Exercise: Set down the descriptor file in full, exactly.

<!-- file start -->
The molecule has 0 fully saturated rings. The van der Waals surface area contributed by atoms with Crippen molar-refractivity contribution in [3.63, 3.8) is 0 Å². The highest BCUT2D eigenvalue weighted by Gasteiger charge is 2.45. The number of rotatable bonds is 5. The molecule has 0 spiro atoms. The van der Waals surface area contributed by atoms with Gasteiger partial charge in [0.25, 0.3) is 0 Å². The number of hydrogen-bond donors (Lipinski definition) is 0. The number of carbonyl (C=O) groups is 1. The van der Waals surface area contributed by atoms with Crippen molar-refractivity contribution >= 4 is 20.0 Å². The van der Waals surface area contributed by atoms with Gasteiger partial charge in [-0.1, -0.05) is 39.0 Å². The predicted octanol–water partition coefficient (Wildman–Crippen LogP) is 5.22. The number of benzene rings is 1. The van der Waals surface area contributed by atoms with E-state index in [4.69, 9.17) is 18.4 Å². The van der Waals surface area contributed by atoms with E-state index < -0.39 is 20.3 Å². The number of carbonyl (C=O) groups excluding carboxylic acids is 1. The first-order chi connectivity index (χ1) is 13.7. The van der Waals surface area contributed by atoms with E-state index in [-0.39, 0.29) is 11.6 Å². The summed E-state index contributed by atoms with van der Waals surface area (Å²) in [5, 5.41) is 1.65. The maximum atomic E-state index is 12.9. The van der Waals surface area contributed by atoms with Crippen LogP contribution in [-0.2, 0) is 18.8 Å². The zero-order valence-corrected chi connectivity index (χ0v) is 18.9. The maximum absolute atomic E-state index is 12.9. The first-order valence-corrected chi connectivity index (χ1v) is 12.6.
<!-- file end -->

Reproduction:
The molecule has 0 fully saturated rings. The van der Waals surface area contributed by atoms with Crippen molar-refractivity contribution in [3.63, 3.8) is 0 Å². The highest BCUT2D eigenvalue weighted by Gasteiger charge is 2.45. The number of rotatable bonds is 5. The molecule has 0 spiro atoms. The van der Waals surface area contributed by atoms with Gasteiger partial charge in [0.25, 0.3) is 0 Å². The number of hydrogen-bond donors (Lipinski definition) is 0. The number of carbonyl (C=O) groups is 1. The van der Waals surface area contributed by atoms with Crippen molar-refractivity contribution >= 4 is 20.0 Å². The van der Waals surface area contributed by atoms with Gasteiger partial charge in [-0.1, -0.05) is 39.0 Å². The predicted octanol–water partition coefficient (Wildman–Crippen LogP) is 5.22. The number of benzene rings is 1. The van der Waals surface area contributed by atoms with E-state index in [4.69, 9.17) is 18.4 Å². The van der Waals surface area contributed by atoms with E-state index < -0.39 is 20.3 Å². The number of carbonyl (C=O) groups excluding carboxylic acids is 1. The first-order chi connectivity index (χ1) is 13.7. The van der Waals surface area contributed by atoms with E-state index in [-0.39, 0.29) is 11.6 Å². The summed E-state index contributed by atoms with van der Waals surface area (Å²) in [5, 5.41) is 1.65. The maximum atomic E-state index is 12.9. The van der Waals surface area contributed by atoms with Crippen LogP contribution in [-0.2, 0) is 18.8 Å². The zero-order valence-corrected chi connectivity index (χ0v) is 18.9. The maximum absolute atomic E-state index is 12.9. The first-order valence-corrected chi connectivity index (χ1v) is 12.6.